Put me in coach, I’m ready to play!

September 24, 2006

Even if you don’t like baseball (which, btw is sick and wrong) you have to like the song Centerfield by John Fogerty.  Great melody and a great message.

The song is about passion for the game and a hunger to play it.  That’s sort of how I’ve been feeling about blogging of late.

Once my blog coach, Mike Sansone, turned me onto the power of blogging, I’ve been hooked.  Images_1

Mike’s an amazing combination of coach, cheerleader, and play coordinator.  He’s helped me with the technology, the culture and the nuts and bolts of blogging.  The generosity of his spirit is only eclipsed by his vast knowledge on the subject.  That’s what makes a player or a coach great.  Anyone can understand the rules of the game or even the mechanics of it.  But, when something ignites your passion and you can’t wait to step up to the plate again — that’s what makes a champion.  And in the world of blogging, Mike is just that — a champion.

So, if in the infancy of my blog I am doing anything right — clearly it is a credit to Mike.  I am pretty darn sure that any of the mistakes I have or will make along the way are all mine!

Thanks coach for helping me get into the game!

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Could you possibly show more apathy?

September 22, 2006

United Airlines Caravelle PhiladelphiaImage by j3net via Flickr

I hate to pound on the airlines.  They’ve been bloodied and beaten up enough.  But man, they make it easy to shake your head and mutter under your breath.

I flew United today from Des Moines to Denver to Jackson Hole, WY.  (You don’t get anywhere direct from DSM!)  When we landed in Denver, everyone waited like Pavlov’s dogs for the seat belt bell to ring and then leapt from their seat.  Only to stand there.  And stand there.  And stand there.

Finally, the flight attendant got on the PA and announced that the gate agent couldn’t figure out how to get the jetway to move towards the plane so they’d called in back up.

No apology.  No "we know you have connections, we’ll call them and explain" or even a "I know this is absurd but…"  Nothing.  She did however, go to the galley and grab herself a can of soda.  The only thing she could have done that would have been more insulting is if she’d started to file her nails.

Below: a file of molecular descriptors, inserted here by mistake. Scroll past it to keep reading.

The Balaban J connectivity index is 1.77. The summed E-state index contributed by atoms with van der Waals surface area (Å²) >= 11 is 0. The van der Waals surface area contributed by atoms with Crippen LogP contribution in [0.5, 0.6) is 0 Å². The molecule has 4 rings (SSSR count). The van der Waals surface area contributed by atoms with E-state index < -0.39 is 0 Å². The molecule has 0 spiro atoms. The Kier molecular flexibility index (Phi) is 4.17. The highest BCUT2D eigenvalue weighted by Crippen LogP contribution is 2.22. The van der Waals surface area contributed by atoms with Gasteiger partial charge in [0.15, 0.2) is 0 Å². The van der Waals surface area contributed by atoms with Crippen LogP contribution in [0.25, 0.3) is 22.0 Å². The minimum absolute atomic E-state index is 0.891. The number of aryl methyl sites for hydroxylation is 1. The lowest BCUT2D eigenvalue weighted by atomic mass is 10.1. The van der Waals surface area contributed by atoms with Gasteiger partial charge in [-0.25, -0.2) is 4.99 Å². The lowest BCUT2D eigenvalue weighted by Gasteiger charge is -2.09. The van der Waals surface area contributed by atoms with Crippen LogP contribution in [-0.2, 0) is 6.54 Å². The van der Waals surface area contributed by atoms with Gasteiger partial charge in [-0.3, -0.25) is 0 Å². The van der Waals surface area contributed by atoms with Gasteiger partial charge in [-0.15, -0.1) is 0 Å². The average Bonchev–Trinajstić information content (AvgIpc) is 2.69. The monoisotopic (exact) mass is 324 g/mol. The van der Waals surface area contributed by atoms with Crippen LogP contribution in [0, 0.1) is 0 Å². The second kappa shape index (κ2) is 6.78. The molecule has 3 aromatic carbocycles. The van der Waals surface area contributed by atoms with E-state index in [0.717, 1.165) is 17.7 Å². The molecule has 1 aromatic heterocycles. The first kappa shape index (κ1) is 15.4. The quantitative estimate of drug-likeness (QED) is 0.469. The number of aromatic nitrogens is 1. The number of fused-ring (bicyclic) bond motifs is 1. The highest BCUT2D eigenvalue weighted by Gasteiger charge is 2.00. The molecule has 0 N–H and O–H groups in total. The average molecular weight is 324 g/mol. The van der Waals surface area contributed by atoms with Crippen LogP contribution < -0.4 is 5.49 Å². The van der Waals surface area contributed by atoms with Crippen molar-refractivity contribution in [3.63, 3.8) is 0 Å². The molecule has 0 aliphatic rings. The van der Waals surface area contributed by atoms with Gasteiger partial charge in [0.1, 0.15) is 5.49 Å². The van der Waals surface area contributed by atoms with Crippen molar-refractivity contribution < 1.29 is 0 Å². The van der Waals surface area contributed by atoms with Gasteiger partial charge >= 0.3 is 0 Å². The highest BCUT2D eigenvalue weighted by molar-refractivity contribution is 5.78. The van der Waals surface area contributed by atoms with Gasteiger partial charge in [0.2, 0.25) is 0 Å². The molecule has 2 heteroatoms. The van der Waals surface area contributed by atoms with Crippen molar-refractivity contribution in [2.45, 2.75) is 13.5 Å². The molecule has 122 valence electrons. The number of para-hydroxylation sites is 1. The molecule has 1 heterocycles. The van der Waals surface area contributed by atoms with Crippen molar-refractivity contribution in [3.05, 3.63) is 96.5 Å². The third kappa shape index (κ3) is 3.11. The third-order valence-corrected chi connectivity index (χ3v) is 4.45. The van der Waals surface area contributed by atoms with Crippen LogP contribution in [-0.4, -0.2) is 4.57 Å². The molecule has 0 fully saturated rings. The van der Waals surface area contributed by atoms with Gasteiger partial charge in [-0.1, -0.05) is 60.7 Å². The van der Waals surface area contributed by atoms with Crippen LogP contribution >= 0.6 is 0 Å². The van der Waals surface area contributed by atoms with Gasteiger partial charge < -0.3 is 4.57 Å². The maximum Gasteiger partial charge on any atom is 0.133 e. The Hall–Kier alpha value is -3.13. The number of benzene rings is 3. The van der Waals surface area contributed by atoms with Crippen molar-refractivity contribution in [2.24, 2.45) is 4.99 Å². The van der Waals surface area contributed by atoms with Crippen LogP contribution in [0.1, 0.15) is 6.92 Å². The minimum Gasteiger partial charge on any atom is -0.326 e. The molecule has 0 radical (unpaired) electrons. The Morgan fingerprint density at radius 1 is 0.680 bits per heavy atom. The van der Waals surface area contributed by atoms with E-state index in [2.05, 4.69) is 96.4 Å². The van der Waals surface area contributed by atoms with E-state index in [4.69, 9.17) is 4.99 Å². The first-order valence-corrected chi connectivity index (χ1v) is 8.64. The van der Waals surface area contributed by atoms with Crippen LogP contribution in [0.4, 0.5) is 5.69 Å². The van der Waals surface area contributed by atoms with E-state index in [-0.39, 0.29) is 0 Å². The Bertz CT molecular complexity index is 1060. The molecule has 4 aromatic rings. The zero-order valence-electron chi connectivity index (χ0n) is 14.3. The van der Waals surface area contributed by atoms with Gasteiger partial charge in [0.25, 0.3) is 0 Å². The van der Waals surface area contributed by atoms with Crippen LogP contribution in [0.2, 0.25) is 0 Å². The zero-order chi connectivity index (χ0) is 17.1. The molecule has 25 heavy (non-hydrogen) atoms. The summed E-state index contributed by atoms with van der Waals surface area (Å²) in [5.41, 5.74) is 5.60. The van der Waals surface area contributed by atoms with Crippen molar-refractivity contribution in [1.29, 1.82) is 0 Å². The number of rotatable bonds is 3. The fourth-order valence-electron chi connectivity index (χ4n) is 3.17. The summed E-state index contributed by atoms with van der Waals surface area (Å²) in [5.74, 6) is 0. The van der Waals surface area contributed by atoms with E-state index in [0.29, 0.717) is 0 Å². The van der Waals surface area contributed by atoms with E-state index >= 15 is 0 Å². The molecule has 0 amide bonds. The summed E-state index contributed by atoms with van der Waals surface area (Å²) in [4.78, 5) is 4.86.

I’m not ranting because I missed my connection (I didn’t) or because we had to wait 30 minutes (we didn’t) or that in the grand scheme of things it ruined anyone’s day (I doubt it did) but simply because if there is anything that will kill your business — it is apathy.

If you don’t have a passion for the work you do, the people you serve and the product/service you deliver — then stop doing it.  If you can’t get worked up over your work — find different work.

What does this have to do with marketing?  Everything.  But this things long enough today, so let’s cover that tomorrow, okay?

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Beware of the duh factor

September 2, 2006

I recently saw an ad with the tagline "the difference is our people!"  It doesn’t matter what business it was for because many businesses claim this as their unique point of difference.  No offense to all of the businesses that think this is what makes them stand out from their competition — but duh. Everyone claims that they have great peopler, ergo great customer service. And the truth is…most of them do.  To break through the marketingplace, we need to be about more than good customer service.

Why?  Don’t people want good service.  Sure.  But they also expect it.  It’s a duh.  A given.  If you don’t provide good customer service, you’re not going to keep their business.  Don’t you think most businesses are hustling to serve their customer?  That’s not a brand — it is a cost of doing business.  An expectation.

Another popular duh is competency.  Companies will tout their expertise as though their competitors are completely incompetent.  The reality is that’s just not true.  To create marketing materials or ads that claim "we’re good at what we do" is a waste of resources. Again, your consumer assumes you’re qualified to do your job.  If you weren’t, you wouldn’t be even under consideration. Skill-level or competency is a show me message, not a tell me.  It’s a little like honesty. If someone has to keep telling you that they’re honest, pretty soon you wonder why they are making such a big deal about it.

So why do companies rely on "duh" level taglines or promises?  Because it’s easy. It doesn’t require digging deeper to find out what really does set them apart from their competition.  Double-check yourself. Are you taking the easy way out and making a duh promise?

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September 1, 2006

Welcome to the blog of Drew McLellan, author of 99.3 Random Acts of Marketing and owner of McLellan Marketing Group, where strategy and passion collide!

My goals for this blog are simple — to have a dialogue.  To share my thoughts and expertise.  And to learn from yours.  I’m open to using this forum to answer questions, to explore possibilities or just to rant a little!

I hope you’ll come back often.  Invite your friends.  Make a few new ones here.

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